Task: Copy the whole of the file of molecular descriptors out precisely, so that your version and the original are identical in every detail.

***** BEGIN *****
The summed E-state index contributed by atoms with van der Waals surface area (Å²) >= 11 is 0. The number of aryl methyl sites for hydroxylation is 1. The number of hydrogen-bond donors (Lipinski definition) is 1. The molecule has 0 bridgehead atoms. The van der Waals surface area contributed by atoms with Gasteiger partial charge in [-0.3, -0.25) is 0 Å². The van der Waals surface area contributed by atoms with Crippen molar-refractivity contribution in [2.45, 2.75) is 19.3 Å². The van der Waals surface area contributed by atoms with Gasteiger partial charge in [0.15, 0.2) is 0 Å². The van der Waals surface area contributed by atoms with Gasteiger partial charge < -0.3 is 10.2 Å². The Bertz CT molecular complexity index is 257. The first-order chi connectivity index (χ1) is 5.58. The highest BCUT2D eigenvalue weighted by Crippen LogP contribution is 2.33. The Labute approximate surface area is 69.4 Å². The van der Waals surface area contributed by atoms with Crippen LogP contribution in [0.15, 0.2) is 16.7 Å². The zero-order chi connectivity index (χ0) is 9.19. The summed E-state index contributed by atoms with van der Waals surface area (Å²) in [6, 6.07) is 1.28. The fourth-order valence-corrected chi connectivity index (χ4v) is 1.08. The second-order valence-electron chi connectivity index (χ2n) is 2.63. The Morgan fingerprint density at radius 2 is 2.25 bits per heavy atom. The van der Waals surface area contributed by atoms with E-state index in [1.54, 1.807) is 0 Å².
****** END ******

The summed E-state index contributed by atoms with van der Waals surface area (Å²) >= 11 is 0. The number of aryl methyl sites for hydroxylation is 1. The number of hydrogen-bond donors (Lipinski definition) is 1. The molecule has 0 bridgehead atoms. The van der Waals surface area contributed by atoms with Gasteiger partial charge in [-0.3, -0.25) is 0 Å². The van der Waals surface area contributed by atoms with Crippen molar-refractivity contribution in [2.45, 2.75) is 19.3 Å². The van der Waals surface area contributed by atoms with Gasteiger partial charge in [0.15, 0.2) is 0 Å². The van der Waals surface area contributed by atoms with Gasteiger partial charge < -0.3 is 10.2 Å². The Bertz CT molecular complexity index is 257. The first-order chi connectivity index (χ1) is 5.58. The highest BCUT2D eigenvalue weighted by Crippen LogP contribution is 2.33. The Labute approximate surface area is 69.4 Å². The van der Waals surface area contributed by atoms with Crippen LogP contribution in [0.15, 0.2) is 16.7 Å². The zero-order chi connectivity index (χ0) is 9.19. The summed E-state index contributed by atoms with van der Waals surface area (Å²) in [6, 6.07) is 1.28. The fourth-order valence-corrected chi connectivity index (χ4v) is 1.08. The second-order valence-electron chi connectivity index (χ2n) is 2.63. The Morgan fingerprint density at radius 2 is 2.25 bits per heavy atom. The van der Waals surface area contributed by atoms with E-state index in [1.54, 1.807) is 0 Å².